It would be a mistake to assume that Hillary Clinton won Pennsylvania by 214,000 votes just because she had the support of Governor Ed Rendell. Barack Obama's inability to attract the supporters that make up her traditional Democratic coalition goes far deeper than that.
After all, in progressive Massachusetts it was Obama who had the vocal backing of the Governor, Deval Patrick, and both U.S. senators, Ted Kennedy and John Kerry. The effect of this powerful triumvirate was meaningless. Clinton won the primary by 200,000 votes, a whopping 56% to 40%.
No, there's another reason Obama outspent her 3 to 1 in the Keystone State, pounding her daily on TV for six weeks, and still lost by 10 points. There's a reason the same thing happened in Ohio, too, and it's in the exit polls.
Older voters, working class whites, adult women, and Catholics.
They support her overwhelmingly, and they historically vote in greater percentages than the blocs that comprise his coalition, which includes young voters, African Americans, and upscale independents with no allegiance to either political party.
Since winning the presidency takes 270 electoral votes (based on the popular vote in each state), let's examine the biggies. Here are the top 11 electoral states:
California - 55
Texas - 34
New York - 31
Florida - 27
Illinois - 21
Pennsylvania - 21
Ohio - 20
Michigan - 17
Georgia - 15
New Jersey - 15
North Carolina - 15
Obama won the popular vote of Democrats in only two of them: his home state of Illinois and Georgia. He may add a third, North Carolina, in two weeks.
Of these 11 states, five will surely go dem next fall regardless of the nominee (California, New York, Illinois, Michigan, New Jersey), and three others will go repub (Texas, North Carolina, Georgia). These eight states are already betrothed for November, so crowing about a primary win is pointless.
This matters because a central argument of Obama's candidacy is that he'll be an electoral college "game changer" in the general election. However, the results from the 11 largest states in the country don't advance this highly touted selling point.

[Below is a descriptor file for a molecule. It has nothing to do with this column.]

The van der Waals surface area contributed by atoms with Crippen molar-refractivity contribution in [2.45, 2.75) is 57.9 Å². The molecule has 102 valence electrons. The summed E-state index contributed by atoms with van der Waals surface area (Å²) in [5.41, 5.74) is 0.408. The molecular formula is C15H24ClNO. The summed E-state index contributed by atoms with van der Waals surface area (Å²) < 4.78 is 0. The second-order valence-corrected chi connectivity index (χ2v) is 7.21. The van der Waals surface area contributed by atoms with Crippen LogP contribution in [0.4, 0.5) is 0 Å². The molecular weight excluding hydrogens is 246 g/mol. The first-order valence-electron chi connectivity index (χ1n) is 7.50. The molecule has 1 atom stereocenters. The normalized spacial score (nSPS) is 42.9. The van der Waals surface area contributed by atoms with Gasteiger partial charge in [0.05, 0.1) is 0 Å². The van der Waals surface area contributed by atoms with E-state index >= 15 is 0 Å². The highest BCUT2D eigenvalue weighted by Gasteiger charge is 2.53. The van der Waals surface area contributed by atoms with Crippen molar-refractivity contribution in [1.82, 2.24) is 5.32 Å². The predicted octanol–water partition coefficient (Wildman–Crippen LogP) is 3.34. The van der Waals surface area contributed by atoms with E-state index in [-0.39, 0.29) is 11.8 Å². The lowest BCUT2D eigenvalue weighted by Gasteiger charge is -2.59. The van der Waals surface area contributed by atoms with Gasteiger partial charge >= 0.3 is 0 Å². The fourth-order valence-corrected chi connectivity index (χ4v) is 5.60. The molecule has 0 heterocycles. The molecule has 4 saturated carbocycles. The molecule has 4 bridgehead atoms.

The other three states on the list (Florida, Pennsylvania, Ohio) are swing states. Pennsylvania is not so much a swing state as a "must win" for Democrats, and it's no given. In 1996, Bill Clinton won re-election there by 10 points. Gore won by only 5 points in 2000, and Kerry (with an actual Heinz on his arm!) won by a mere 1.5 points in 2004. See a pattern?
Hillary Clinton's wins in the '08 "swinger" primaries, with both candidates on the ballot, were not even close: Florida by 300,000, Ohio by 237,000, Pennsylvania by 217,000. That's three-quarters of a million vote advantage for Clinton vs. Obama among Democrats in just three large states the party needs in November.
Comments by Obama's campaign after Pennsylvania seemed defensive. First, manager David Plouffe said it's "a flawed exercise to suggest that performance in primaries is a leading indicator of what would happen in a general election." Yes and no. Hopefully, those who supported the loser lick their wounds and return, augmented by millions of new voters. Still, what large numbers of party regulars do in spring primaries is undoubtedly a "leading indicator" of current sentiment.
Then, strategist David Axelrod talked specifics on NPR, saying the "white working class has gone to the Republican for many elections" and that Democratic candidates "haven't solely relied on the demographic." The key word is "solely." We know that Democrats don't need the majority of this group, but winning - from state legislatures to the Oval Office - demands a plurality of them. Axelrod himself knows this because his onetime patrón, Chicago mayor Richard Daley, owes his success in part to voters like these.
The only reason Obama's team is now dismissive of them is because he's not attracting them in necessary numbers.
Some say his appeal among independents might "expand the electoral map" in November, giving him a state here or there that has previously gone repub. The fact is that literally 30 states (from Delaware to Wyoming) are precast as blue or red, so only 20 or fewer states will even be in play, and of those less than a handful might really flip sides.
Obama officials cite only three or four possibilities: Virginia, Missouri, Colorado, Nevada. Yet these states are slowly trending dem anyway, so Clinton could win them, too. Besides, their electoral totals are small. You don't get the 270 electoral votes if you're winning Missouri (11) and Colorado (9) while simultaneously losing large crucial states like Ohio (20) and Pennsylvania (21).
That's new math even Hillary wouldn't try and add up!
Clinton's argument may be self-serving, but it's also true: the Democratic standard-bearer, whoever it is, can't afford to have tens of millions of working class voters, women, and those over age 45 unenergized on November 4th. John McCain will win if that happens, and Obama has so far failed to motivate them in meaningful ways.
It's a fact today, and if it's a fact six months from now in big swing states, it's a problem.
I'll be a loyal foot soldier regardless of the nominee. All Democrats want to win the White House, and at least half want to see Obama as the nominee. The fair question is, can we achieve one with the other?